In order to check the voltage or emf across the battery pack 24 at zero current, the switch 66 must open regularly for a short period and during this period the emf is measured at zero current. Therefore TST pin of the control 40 will output a pulse of say 10 milliseconds duration to bias the base of the switch 66 to make it non-conductive for this period. At the end of this period, the voltage of the pack 24 is determined by the differential amplifier 36 whose output passes to the analog to digital convertor in the control 40.
Because the period when the switch 66 is open will be short, the voltage as measured across the pack 24 may not have had time to stabilize and so its value will be slightly dependant upon the rate of charging current. Therefore in assessing the voltage measured, the control 40 may weight the voltage detected by a preset amount dependant upon the charging current which has been detected. This adjustment can be achieved by some digital filtering in the software of the control 40.
FIG. 3B shows the timing of the signal to open and close the switch 66 and shows, for example, the cycle of the opening and closing of the switch 66 every 60 seconds. This cycle is preferably repeated every 25 to 60 seconds all the time that there is a satisfactory AC mains supply across the terminals 14.
Once a battery fully charged condition is detected by the control 40, its MBF pin will be activated and this will supply a signal to the current source 15 to produce a change from rapid charging current output to the pack 24, e.g., a charging level of lC, lC being a full capacity charge rate within one hour, to a tickle charge level, e.g., a charging level of 0.03C. In this way the battery will be kept fully charged and ready for immediate use.
FIG. 4 is a flow diagram of the main steps in the software program for the control 40.
It will be seen from FIG. 1, that the circuit is preferably in two parts 80 and 82. The part 80 constitutes an AC adaptor to which the mains supply is connected and this can contain many of the components of the circuit 10. The remaining part 82 will be positioned within a piece of portable electronic equipment, e.g., laptop computer and since this is only a small part of the circuit 10 this is advantageous because size and weight in the laptop computer are at a premium. Further it will be noted that it is possible to connect the parts 80 and 82 solely by four conductors forming the lines 18, 20, 32 and 34. This is advantageous since it would be undesirable to have too many conductors bridging the parts 80 and 82 which are positioned in different pieces of apparatus.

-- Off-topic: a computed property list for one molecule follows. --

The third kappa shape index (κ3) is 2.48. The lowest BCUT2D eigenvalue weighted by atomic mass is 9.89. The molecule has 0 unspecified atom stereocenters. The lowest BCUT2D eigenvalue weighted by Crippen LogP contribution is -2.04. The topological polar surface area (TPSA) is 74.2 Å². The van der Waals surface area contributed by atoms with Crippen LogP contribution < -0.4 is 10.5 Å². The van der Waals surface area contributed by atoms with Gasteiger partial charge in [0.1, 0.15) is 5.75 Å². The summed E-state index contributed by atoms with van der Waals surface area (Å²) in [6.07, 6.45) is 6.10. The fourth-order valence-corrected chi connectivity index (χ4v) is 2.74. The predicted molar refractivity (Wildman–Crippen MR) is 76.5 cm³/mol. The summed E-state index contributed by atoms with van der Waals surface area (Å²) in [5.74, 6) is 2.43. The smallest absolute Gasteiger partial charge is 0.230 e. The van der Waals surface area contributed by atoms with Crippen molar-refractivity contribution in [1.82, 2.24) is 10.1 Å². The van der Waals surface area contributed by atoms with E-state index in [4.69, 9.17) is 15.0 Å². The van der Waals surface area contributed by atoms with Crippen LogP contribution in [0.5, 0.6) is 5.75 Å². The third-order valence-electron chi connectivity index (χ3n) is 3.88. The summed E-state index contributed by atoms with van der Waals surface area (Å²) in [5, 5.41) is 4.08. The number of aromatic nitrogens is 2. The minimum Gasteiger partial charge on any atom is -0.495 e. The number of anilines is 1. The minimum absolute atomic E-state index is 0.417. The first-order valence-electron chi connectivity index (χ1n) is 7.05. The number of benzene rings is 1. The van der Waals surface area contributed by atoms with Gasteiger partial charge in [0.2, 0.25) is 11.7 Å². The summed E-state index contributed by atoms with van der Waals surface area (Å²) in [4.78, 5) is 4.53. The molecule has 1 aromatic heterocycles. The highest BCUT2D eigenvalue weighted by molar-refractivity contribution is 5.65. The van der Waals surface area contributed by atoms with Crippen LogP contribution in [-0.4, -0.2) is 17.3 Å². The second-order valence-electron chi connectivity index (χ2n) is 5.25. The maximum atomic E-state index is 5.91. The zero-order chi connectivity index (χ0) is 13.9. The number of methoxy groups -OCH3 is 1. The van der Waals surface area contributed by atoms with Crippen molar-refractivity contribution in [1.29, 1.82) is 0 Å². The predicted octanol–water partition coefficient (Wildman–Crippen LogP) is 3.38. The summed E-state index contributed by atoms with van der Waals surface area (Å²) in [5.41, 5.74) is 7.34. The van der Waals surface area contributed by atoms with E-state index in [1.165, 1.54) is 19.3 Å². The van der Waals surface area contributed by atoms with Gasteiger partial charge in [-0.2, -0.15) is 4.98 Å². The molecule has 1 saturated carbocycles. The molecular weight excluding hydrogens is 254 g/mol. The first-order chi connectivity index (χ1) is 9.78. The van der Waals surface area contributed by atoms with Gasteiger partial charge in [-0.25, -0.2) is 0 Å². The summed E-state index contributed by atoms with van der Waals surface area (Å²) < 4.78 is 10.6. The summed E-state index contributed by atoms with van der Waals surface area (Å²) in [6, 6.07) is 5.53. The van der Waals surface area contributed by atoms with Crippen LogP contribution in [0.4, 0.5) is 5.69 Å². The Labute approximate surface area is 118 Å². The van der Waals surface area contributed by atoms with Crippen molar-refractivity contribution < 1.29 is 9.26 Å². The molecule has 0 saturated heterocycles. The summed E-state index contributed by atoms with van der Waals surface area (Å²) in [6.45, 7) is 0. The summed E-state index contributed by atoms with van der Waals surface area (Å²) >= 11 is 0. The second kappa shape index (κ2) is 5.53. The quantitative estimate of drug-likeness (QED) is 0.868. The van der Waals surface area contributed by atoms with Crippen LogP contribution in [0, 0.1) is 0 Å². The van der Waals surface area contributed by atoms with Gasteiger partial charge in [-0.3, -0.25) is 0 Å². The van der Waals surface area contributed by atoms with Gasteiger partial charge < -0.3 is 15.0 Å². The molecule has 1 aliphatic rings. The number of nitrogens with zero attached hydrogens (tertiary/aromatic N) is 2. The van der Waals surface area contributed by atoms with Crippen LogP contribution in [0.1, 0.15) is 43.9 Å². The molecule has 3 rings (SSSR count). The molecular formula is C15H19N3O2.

A latitude of modification, change and substitution is intended in the foregoing disclosure and in some instances some features of the invention will be employed without a corresponding use of other features. Accordingly it is appropriate that the appended claims be construed broadly and in a manner consistent with the spirit and scope of the invention herein.
A battery charging circuit according to the invention will now be described, by way of example, with reference to the accompanying drawings, in which:
FIG. 1 is a circuit diagram of the circuit;
FIG. 2 is a graph demonstrating the charging voltage of a battery against time;
FIGS. 3A and 3B are timing charts; and
FIG. 4 is a software chart illustrating the control of the circuit.
This invention relates to battery charging circuits.
Portable electronic equipment such as laptop computers have storage batteries for powering them when they are used away from a mains supply. The batteries need to be charged, when a mains supply is available, to their maximum so that the maximum computing time is available when the laptop computer is used away from a mains supply.
Care of such batteries is important to ensure a long life and to ensure that they retain a high charge capacity. They should not be overcharged since this can reduce their capacity.
It is possible to monitor the degree of charge for a rechargeable battery by observing the potential of the battery over time as it is charged at a constant current. The potential increases with time up to the point where it becomes fully charged and then starts to reduce. Therefore as soon as the potential reaches a steady value and starts to decline, charging should be stopped. Such an arrangement is described in European Specification No 181112A. 25 A problem arises, however, when recharging batteries in say a laptop computer where the same DC supply generated from the AC mains is used both to power the computer and to provide recharging current. Thus, when the computer is being operated at the same time and the battery is being charged, the output from the charging circuit can be constant but the current drawn by the computer will vary depending upon many factors such as the operation of disc drives. Therefore the remaining current which is available for recharging the batteries will not be constant. Since the potential across the battery varies with the recharging current, one cannot, therefore, avoid the possibility of false conclusions as to whether the battery has reached a maximum potential and so become fully charged if one merely monitors the battery potential without taking into account the charging current.
It is therefore an object of this invention to provide a battery charging circuit where this problem is avoided.